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Chickpea Noodle Soup

Chickpea Noodle Soup
Growing up, my grandparents were my absolute favorite people on the earth. My grandmother Dora would make my grandfather soup that would be ready when he came home from work every night - matzo ball, borscht, cabbage, kreplach - and he always seemed to adore it. He would quietly hum to himself while sipping his soup, and even though this was always a quirky trait that amused our family, now I am seeing it as revealing something deeper about him and them. My grandfather had a rough life as a child (not uncommon for the day), immigrating to this country from Eastern Europe as a boy of barely twelve to live with relatives. Maybe he was humming to himself out of the deep sense of comfort and contentment the soup - and love for his dear Dora - reinforced within him.

That being said, this is not my grandmother’s chicken noodle soup. In fact, it’s a pretty major overhaul but I think that it still maintains the qualities my grandmother’s soup seemed to represent: comfort, nurturing, love. As such, this is our comfort soup for when we’re not feeling well or are just seeking the warmth that a good bowl of soup provides. A container in the freezer (cook the noodles separately) assures that you will never be out. It’s rustic but still impressive with all the little touches. I am subbing crunchy chickpeas for chicken here (and they remind me of these strange things*, ubiquitous in Jewish households at the time *http://www.amazon.com/Manischewitz-Mandlen-Soup-Nuts-Pack/dp/B00060PHW0), but feel free to use tofu, seitan or whatever vegan protein you like. Also, I use low-sodium broth, opting to season to my preference later, but use whatever you like. With the slippery linguine noodles, the crisp-sweet vegetables, old world spices, crunchy and savory chickpeas, it is soup as a meal, a perfect vehicle for revisiting loved ones now gone but who left a lifelong appreciation for soup and comfort. (By the way, the chickpeas are great on their own as a high-protein, savory snack.)

Crunchy Spiced Chickpeas

16 oz. chickpeas, rinsed
2 t. olive oil
2 t. onion powder
1 t. garlic granules
1 t. thyme
1/2 t. rosemary
Salt and pepper to taste


7 oz. gluten-free or regular linguine noodles, broken in half and cooked according to package instructions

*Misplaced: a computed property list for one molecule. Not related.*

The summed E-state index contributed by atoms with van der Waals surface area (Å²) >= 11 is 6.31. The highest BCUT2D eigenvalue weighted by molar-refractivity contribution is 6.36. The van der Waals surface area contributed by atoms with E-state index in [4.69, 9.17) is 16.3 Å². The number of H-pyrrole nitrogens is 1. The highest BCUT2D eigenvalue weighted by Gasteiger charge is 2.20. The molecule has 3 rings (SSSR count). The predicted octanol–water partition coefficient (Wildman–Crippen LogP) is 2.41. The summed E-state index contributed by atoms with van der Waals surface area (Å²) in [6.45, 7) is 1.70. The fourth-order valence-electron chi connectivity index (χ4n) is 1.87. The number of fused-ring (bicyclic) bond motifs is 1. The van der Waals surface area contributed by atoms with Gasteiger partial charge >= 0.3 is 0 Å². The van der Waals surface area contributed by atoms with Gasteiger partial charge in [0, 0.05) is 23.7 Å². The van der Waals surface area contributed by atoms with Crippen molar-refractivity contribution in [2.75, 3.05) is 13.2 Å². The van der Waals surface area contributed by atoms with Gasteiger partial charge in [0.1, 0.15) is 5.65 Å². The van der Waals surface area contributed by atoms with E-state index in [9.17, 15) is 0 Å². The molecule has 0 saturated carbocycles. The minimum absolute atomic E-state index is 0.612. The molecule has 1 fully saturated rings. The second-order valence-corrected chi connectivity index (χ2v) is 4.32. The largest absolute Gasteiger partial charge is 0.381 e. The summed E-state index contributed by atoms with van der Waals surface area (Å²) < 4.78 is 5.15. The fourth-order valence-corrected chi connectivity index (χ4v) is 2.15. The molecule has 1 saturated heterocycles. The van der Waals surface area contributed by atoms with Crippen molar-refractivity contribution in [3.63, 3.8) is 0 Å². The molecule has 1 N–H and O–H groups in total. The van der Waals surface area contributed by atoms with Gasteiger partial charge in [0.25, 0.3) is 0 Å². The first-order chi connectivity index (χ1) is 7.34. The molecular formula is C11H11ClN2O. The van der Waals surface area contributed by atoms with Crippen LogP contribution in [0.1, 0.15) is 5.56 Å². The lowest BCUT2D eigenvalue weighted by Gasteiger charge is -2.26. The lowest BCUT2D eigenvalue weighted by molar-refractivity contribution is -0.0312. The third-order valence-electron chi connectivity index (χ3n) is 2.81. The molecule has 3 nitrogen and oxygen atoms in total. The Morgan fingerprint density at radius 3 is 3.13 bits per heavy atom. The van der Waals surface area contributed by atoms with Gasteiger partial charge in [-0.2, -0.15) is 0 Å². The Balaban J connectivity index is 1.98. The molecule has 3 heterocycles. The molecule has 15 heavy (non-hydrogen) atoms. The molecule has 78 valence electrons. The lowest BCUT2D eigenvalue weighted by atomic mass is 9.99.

1 T. olive oil or 1/4 cup low-sodium vegetable broth
1 yellow onion, diced
2 carrots, peeled and diced
2 parsnips, peeled and diced
2 celery stalks, diced
2 - 3 cloves of garlic, minced
1 T. low-sodium tamari or soy sauce
1 T. dill
1 T. thyme
8 cups low-sodium vegetable broth
1/2 cup curly parsley, chopped
Salt and pepper to taste

Preheat oven to 425 degrees. Line a cookie sheet (with raised edges so the chickpeas don’t roll off) or another long, flat pan with parchment paper. Spread the chickpeas on the pan and bake for 20 minutes, remembering to move them with a spatula every five minutes to prevent burning.

After 20 minutes, lower the heat to 375 degrees, and place the chickpeas in a bowl and toss with the oil and spices. Return them to the same baking sheet and cook for 15 more minutes. Once out of the oven, put them back in the bowl to prevent further cooking.

Meanwhile, start your soup. Start a large pot of water to boil and cook the linguine according to the directions.

Heat the olive oil or vegetable stock on medium-high in a large sauté pan; add the onion, carrots and parsnips for four - five minutes, or until beginning to soften. Add the celery, garlic, tamari and spices and sauté for five more minutes. Transfer to a soup pot, add the broth and cook on medium-low until the soup is heated through. Season as you like with salt and pepper.

On the bottom of each bowl, put some strained noodles, then the soup on top of that, sprinkle on the chickpeas and garnish with parsley. Enjoy!

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